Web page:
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Maxalt Patient Information including How Should I Take
In this Article
- What is rizatriptan (Maxalt)?
- What are the possible side effects of rizatriptan (Maxalt)?
- What is the most important information I should know about rizatriptan (Maxalt)?
- What should I discuss with my healthcare provider before using rizatriptan (Maxalt)?
- How should I use rizatriptan (Maxalt)?
- What happens if I miss a dose (Maxalt)?
- What happens if I overdose (Maxalt)?
- What should I avoid while using rizatriptan (Maxalt)?
- What other drugs will affect rizatriptan (Maxalt)?
- Where can I get more information?
What should I discuss with my healthcare provider before using rizatriptan (Maxalt)?
You should not take this medication if you are allergic to rizatriptan, or if you have:
- coronary heart disease, angina (chest pain), blood circulation problems, lack of blood supply to the heart;
- a history of heart disease, heart attack, or stroke, including "mini-stroke";
- severe or uncontrolled high blood pressure;
- ischemic bowel disease; or
- a headache that seems different from your usual migraine headaches.
Do not take rizatriptan if you have taken a monoamine oxidase inhibitor (MAOI) such as furazolidone (Furoxone), isocarboxazid (Marplan), phenelzine (Nardil), rasagiline (Azilect), selegiline (Eldepryl, Emsam, Zelapar), or tranylcypromine (Parnate) in the past 14 days.
To make sure you can safely take rizatriptan, tell your doctor if you have any of these other conditions:
- liver disease;
- kidney disease (especially if you are on dialysis);
- high blood pressure, a heart rhythm disorder; or
- coronary heart disease (or risk factors such as diabetes, menopause, smoking, being overweight, having high cholesterol, having a family history of coronary artery disease, being older than 40 and a man, or being a woman who has had a hysterectomy).
FDA pregnancy category C. It is not known whether rizatriptan will harm an unborn baby. Tell your doctor if you are pregnant or plan to become pregnant while using this medication.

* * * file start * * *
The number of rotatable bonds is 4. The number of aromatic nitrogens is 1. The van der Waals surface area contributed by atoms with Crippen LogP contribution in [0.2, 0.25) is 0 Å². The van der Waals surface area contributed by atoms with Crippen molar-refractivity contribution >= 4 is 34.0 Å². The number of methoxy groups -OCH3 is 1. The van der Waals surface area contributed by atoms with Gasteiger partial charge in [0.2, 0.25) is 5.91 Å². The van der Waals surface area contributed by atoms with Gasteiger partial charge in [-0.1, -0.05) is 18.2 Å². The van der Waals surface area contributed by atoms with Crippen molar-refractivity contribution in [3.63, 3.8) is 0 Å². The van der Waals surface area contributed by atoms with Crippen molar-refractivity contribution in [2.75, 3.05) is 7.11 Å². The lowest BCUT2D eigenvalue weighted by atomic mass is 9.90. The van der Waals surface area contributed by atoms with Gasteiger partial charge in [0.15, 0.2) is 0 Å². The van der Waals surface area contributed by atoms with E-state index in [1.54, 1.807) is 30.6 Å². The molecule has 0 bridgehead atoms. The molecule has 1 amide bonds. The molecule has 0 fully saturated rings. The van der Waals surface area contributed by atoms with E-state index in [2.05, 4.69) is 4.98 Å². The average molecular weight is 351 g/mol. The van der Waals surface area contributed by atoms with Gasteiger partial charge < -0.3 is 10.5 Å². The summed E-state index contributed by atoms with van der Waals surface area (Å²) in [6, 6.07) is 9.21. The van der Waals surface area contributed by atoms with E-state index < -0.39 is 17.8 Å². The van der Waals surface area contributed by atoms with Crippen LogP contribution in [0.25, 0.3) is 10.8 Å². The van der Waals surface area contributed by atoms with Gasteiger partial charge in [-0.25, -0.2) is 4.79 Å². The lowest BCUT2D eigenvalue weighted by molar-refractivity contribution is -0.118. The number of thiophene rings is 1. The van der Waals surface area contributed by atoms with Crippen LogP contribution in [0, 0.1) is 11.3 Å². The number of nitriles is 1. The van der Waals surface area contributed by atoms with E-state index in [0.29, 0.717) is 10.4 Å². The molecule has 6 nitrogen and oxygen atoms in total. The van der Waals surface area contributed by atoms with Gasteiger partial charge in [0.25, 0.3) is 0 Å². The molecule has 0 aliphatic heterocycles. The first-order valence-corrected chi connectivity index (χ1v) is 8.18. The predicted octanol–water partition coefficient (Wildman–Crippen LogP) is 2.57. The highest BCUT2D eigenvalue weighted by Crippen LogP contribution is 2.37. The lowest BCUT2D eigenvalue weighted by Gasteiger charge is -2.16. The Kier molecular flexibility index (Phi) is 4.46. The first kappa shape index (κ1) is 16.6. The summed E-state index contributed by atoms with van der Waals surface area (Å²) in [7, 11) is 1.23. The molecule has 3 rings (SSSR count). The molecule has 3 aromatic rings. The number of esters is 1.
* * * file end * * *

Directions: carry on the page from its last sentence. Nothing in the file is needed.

Rizatriptan disintegrating tablets may contain phenylalanine. Talk to your doctor before using this form of rizatriptan if you have phenylketonuria (PKU).
Your name may need to be listed on a rizatriptan pregnancy registry when you start using this medication.
It is not known whether rizatriptan passes into breast milk or if it could harm a nursing baby. Do not use this medication without telling your doctor if you are breast-feeding a baby.
Do not give this medicine to anyone under 18 years old.
How should I use rizatriptan (Maxalt)?
Take exactly as prescribed by your doctor. Do not take in larger or smaller amounts or for longer than recommended. Follow the directions on your prescription label. Overuse of migraine headache medicine can actually make your headaches worse.
Take rizatriptan as soon as you notice headache symptoms, or after an attack has already begun.
Your doctor may want to give your first dose of this medicine in a hospital or clinic setting to see if you have any serious side effects.
Take one rizatriptan tablet whole with a full glass of water.
To take rizatriptan orally disintegrating tablets (Maxalt-MLT):
- Keep the tablet in its blister pack until you are ready to take the medicine. Open the package and peel back the foil from the tablet blister. Do not push a tablet through the foil or you may damage the tablet.
- Using dry hands, remove the tablet and place it in your mouth. It will begin to dissolve right away.
- Do not swallow the tablet whole. Allow it to dissolve in your mouth without chewing.
- Swallow several times as the tablet dissolves. If desired, you may drink liquid to help swallow the dissolved tablet.
After taking a tablet: If your headache does not completely go away, or goes away and comes back, take a second tablet two (2) hours after the first. Do not take more than 30 mg of rizatriptan in 24 hours. If your symptoms have not improved, contact your doctor before taking any more tablets.
Contact your doctor if you have more than four headaches in one month (30 days).
If you use rizatriptan long-term, your doctor may want to check your heart function using an electrocardiograph or ECG (sometimes called an EKG), a machine that measures electrical activity of the heart. This will help your doctor determine if it is still safe for you to use this medication. Visit your doctor regularly.
Store at room temperature away from moisture and heat.
Additional Maxalt Information
- Maxalt Drug Interactions Center: rizatriptan oral
- Maxalt Side Effects Center
- Maxalt Overview including Precautions
- Maxalt FDA Approved Prescribing Information including Dosage
Maxalt - User Reviews
Maxalt User Reviews
Now you can gain knowledge and insight about a drug treatment with Patient Discussions.
Report Problems to the Food and Drug Administration
You are encouraged to report negative side effects of prescription drugs to the FDA. Visit the FDA MedWatch website or call 1-800-FDA-1088.
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